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This photograph of a classroom at Saint Alphonsus School, which was affiliated with the all-black (except for the priest) Saint Alphonsus Catholic Church, probably dates from the early 1940s. According to a history of the school, in 1948 the church purchased a surplus Army PX and transformed into a school building with classrooms, offices and an assembly hall. The school faced Carroll Street (and the rear of the church) between Faison and Academy Streets. With nuns of the Oblate Sisters of Providence teaching, Saint Alphonsus School remained open until it merged with Saint Therese School in the late 1960s. The building was then rented to Concerned Parents of Wilson, Inc., a non-profit organization that founded and funded Kiddie Kollege of Knowledge to provide quality private kindergarten education for African-American children.

[Personal note: I attended Kiddie Kollege of Knowledge 1968-70. The photo below was taken at my graduation in the school’s assembly hall; I’m on the right, holding my Bachelor of Rhymes “degree.” — LYH]

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Photograph of Saint Alphonsus reprinted from Wilson Daily Times, 29 April 1999; kindergarten photo in private collection of B.A. Henderson.

Bishop of the United Holy Church.

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Encyclopedia of African American Religions (1993), eds. Larry G. Murphy, J. Gordon Melton, and Gary L. Ward.

——

Horace Bowen, 23, of Wilson, son of Robert and Sarah Bowen of Wilmington, North Carolina, married Sallie Stevens, 15, daughter of Norris and A.J. Stevens, all of Wilson, on 18 May 1913 in Wilson. A.J. Stevens Pittmon gave permission for her minor daughter to marry. (Norris Stevens was deceased.) Pentecostal minister Isaac Lewis performed the ceremony in the presence of George Wilson, Henry McCray and William Davis.

In the 1920 census of Wilson, Wilson County: at 806 Lodge Street, Henry Boans, 28, oil mill laborer; wife Sallie, 21; and children Jessie, 4, Elma, 2, and Joseph, 1; plus boarder Evonie Weeks, 23, a tobacco factory worker, and her daughter Jennie, 1.

In the 1930 census of Wilson, Wilson County: cotton oil mill laborer Horace Bowen, 36; wife Sallie, 30, cook; and children Jesse D., 15, Joseph, 11, and Earlie, 0.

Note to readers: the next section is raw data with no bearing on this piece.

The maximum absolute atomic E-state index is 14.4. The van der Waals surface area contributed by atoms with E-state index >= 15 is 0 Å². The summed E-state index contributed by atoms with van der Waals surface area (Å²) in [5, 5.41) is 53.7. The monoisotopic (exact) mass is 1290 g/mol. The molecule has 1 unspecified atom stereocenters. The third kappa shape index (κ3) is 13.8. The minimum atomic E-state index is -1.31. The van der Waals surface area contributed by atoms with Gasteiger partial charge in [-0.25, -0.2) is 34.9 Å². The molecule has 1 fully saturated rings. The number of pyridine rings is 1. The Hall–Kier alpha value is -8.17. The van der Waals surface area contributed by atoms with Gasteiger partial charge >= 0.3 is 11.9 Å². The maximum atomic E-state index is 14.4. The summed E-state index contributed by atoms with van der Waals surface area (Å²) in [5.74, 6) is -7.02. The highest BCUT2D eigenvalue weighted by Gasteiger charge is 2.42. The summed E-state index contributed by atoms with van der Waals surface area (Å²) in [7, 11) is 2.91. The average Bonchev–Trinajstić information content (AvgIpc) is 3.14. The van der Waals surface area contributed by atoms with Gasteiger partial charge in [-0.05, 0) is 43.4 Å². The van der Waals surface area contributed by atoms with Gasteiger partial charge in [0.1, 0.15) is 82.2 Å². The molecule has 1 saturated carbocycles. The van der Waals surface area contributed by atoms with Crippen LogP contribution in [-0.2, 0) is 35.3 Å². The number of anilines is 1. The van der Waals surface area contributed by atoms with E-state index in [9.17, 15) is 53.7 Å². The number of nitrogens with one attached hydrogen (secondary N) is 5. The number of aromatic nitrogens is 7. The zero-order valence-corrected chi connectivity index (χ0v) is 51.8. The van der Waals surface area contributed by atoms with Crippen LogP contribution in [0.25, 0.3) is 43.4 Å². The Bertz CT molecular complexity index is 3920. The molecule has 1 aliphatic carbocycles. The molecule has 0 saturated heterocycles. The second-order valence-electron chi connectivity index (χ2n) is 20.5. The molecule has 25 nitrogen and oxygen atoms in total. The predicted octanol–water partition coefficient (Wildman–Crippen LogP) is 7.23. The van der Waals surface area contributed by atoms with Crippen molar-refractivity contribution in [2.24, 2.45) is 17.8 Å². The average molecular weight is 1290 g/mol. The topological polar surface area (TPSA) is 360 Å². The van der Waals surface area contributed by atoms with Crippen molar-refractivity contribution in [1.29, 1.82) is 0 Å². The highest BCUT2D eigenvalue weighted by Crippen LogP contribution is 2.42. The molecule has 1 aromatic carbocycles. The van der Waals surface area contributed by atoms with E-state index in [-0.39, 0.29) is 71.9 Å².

Horrace Bowens died 31 May 1937 in Wilson. Per his death certificate, he resided at 508 1/2 Church Street; was married to Sallie Bowens; was 57 years old; had been a preacher for 20 years; and was born in Wilmington to Robert and Sallie Bowens.

In the 1940 census of Philadelphia, Philadelphia County, Pennsylvania: at 2331 Kedner Street, widow Sallie Bowens, 40, helper at tobacco factory; and children Joseph, 20, William, 40, and Earth, 9; and lodger Samuel Bowens, 28; all born in North Carolina but living in Pennsylvania before 1935.


Rest Haven cemetery, Wilson, February 2017.

George R. Murrain’s journey.

On 30 July 1928, Presbyterian minister A.H. George conducted the marriage ceremony of George R. Murrain, 25, of New York, son of George R. and Elizabeth Murrain, and Della Mae Whitehead, 21, of Wilson, daughter of Henry and Victoria Whitehead, in Wilson. Witnesses were Elizabeth Brodie, H.M. Fitts, and Pennie A. Bynum. The license notes that Murrain’s father was dead, but his mother resided in Africa.

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Immigration documents reveal that George Richard Murrain was the son of George Richard Murrain and Elizabeth Burnette Murrain, missionaries who traveled the world on behalf of the Church of the Brethren, one of the three historic peace churches. The elder Murrains moved for decades between South America, Africa, Europe and North America, a peripatetic international existence that George and Della Murrain also briefly carried out.

Digitized immigration records show some of the Murrain family’s travels.

“List or Manifest of Alien Passengers for the United States Immigration Officer at Port of Arrival” details passengers sailing from Liverpool, England, 31 July 1913, on the S.S. Adriatic, arriving at the Port of New York on 8 August 1913. The manifest included George Richard Murrain (the elder), 45, wife Elizabeth, 43, and their children Frederick, 15, Stanley, 13, Jeanie, 12, George, 10, Joseph, 8, Mona, 6, and Elliott, 5. The family’s last permanent residence was Hualondo, Africa, and their contact was Missionaries of Christian Brethren, Bile, West Central Africa.